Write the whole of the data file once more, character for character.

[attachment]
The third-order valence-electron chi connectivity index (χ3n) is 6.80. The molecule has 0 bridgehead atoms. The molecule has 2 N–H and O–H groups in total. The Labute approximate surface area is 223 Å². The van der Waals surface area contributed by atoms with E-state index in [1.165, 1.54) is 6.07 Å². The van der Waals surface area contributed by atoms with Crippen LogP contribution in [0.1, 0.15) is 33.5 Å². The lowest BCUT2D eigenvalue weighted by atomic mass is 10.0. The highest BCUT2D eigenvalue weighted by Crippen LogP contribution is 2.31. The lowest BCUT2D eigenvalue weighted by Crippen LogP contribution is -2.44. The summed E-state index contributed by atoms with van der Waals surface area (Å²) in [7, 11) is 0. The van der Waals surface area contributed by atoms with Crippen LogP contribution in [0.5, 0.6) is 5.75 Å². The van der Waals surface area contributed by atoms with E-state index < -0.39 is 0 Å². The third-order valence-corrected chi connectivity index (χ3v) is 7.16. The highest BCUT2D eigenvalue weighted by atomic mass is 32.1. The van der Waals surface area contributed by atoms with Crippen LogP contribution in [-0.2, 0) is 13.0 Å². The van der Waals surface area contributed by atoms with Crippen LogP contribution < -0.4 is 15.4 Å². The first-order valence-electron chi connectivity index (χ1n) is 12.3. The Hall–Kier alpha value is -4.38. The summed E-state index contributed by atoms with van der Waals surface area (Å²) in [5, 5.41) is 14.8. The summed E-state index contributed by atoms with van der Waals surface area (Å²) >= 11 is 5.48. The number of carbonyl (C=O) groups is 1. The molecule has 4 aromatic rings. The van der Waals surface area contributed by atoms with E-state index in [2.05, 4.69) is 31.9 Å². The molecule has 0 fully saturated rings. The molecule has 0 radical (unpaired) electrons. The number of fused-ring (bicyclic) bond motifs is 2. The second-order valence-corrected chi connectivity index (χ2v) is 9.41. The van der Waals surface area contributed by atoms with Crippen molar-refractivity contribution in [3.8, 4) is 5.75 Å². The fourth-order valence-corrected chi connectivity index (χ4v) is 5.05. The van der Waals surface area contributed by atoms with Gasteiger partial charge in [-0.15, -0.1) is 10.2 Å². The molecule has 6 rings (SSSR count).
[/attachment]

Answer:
The third-order valence-electron chi connectivity index (χ3n) is 6.80. The molecule has 0 bridgehead atoms. The molecule has 2 N–H and O–H groups in total. The Labute approximate surface area is 223 Å². The van der Waals surface area contributed by atoms with E-state index in [1.165, 1.54) is 6.07 Å². The van der Waals surface area contributed by atoms with Crippen LogP contribution in [0.1, 0.15) is 33.5 Å². The lowest BCUT2D eigenvalue weighted by atomic mass is 10.0. The highest BCUT2D eigenvalue weighted by Crippen LogP contribution is 2.31. The lowest BCUT2D eigenvalue weighted by Crippen LogP contribution is -2.44. The summed E-state index contributed by atoms with van der Waals surface area (Å²) in [7, 11) is 0. The van der Waals surface area contributed by atoms with Crippen LogP contribution in [0.5, 0.6) is 5.75 Å². The van der Waals surface area contributed by atoms with E-state index < -0.39 is 0 Å². The third-order valence-corrected chi connectivity index (χ3v) is 7.16. The highest BCUT2D eigenvalue weighted by atomic mass is 32.1. The van der Waals surface area contributed by atoms with Crippen LogP contribution in [-0.2, 0) is 13.0 Å². The van der Waals surface area contributed by atoms with Crippen LogP contribution < -0.4 is 15.4 Å². The first-order valence-electron chi connectivity index (χ1n) is 12.3. The Hall–Kier alpha value is -4.38. The summed E-state index contributed by atoms with van der Waals surface area (Å²) in [5, 5.41) is 14.8. The summed E-state index contributed by atoms with van der Waals surface area (Å²) >= 11 is 5.48. The number of carbonyl (C=O) groups is 1. The molecule has 4 aromatic rings. The van der Waals surface area contributed by atoms with E-state index in [2.05, 4.69) is 31.9 Å². The molecule has 0 fully saturated rings. The molecule has 0 radical (unpaired) electrons. The number of fused-ring (bicyclic) bond motifs is 2. The second-order valence-corrected chi connectivity index (χ2v) is 9.41. The van der Waals surface area contributed by atoms with Crippen molar-refractivity contribution in [3.8, 4) is 5.75 Å². The fourth-order valence-corrected chi connectivity index (χ4v) is 5.05. The van der Waals surface area contributed by atoms with Gasteiger partial charge in [-0.15, -0.1) is 10.2 Å². The molecule has 6 rings (SSSR count).